The traditional panettone first touched the lips of thousands in Milan during the 15th century, and the tradition of this much loved cake spread immediately over the world. The word ‘panettone’ derives from the Italian word ‘panetto’ – a small loaf cake – an argumentative name to describe the shape of the cake. It is believed that two Milanese bakers began to produce the panettone to the rest of Italy around the 20th century.
Angelo Motta was an Italian entrepreneur and founder of the food company Motta, who first produced his range of panettone in 1919. He revolutionised the traditional panettone by giving allowing is small domed shape to rise almost three times. Shortly after in 1925 another baker Gioacchino Alemaga adapted the recipe and has his name to the popular brand that is found today.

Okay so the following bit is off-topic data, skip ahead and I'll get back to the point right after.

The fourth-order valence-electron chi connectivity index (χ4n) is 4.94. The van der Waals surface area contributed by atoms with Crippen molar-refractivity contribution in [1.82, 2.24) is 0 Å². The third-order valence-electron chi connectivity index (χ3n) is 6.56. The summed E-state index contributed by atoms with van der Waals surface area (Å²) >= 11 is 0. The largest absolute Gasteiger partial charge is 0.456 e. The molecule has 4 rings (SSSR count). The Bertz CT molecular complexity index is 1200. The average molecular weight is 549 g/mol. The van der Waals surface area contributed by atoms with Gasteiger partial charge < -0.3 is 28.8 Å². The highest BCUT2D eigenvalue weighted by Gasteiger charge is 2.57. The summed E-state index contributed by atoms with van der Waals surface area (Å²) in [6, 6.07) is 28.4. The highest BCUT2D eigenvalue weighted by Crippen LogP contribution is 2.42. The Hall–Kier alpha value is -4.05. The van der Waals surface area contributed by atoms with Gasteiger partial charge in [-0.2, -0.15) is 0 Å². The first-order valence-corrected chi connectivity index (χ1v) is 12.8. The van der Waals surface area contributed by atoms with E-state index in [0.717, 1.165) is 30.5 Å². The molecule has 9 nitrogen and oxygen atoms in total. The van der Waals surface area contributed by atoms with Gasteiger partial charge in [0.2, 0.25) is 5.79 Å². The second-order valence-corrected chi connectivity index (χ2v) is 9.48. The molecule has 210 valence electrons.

Panettone is a cupola profile which expands from a cylindrical base. Today, other foundations may be used such as an octagon or star shape. Making the panettone is a measured and extensive process that involves a lot of curing of the dough, which is acidic (similar to sourdough). The proofing method alone takes several days, giving the cake its distinctive ‘fluffy’ features. The cake is typically prepared around Christmas time and New Year.
Commonly panettone is made of candied orange, citron and lemon zest, as well as raisins – which are further added dry and not soaked. In some provinces of Italy, the cake is served with crema di mascarpone which is a cream that is made from mascarpone, eggs and sometimes dried or candied fruits and typically a sweet liquor such as Amaretto.
Interestingly enough, this much loved cakes is trying to obtain the Protected Designation of Origin and Denominacione di origine controllata, however as of yet has not made any progress.
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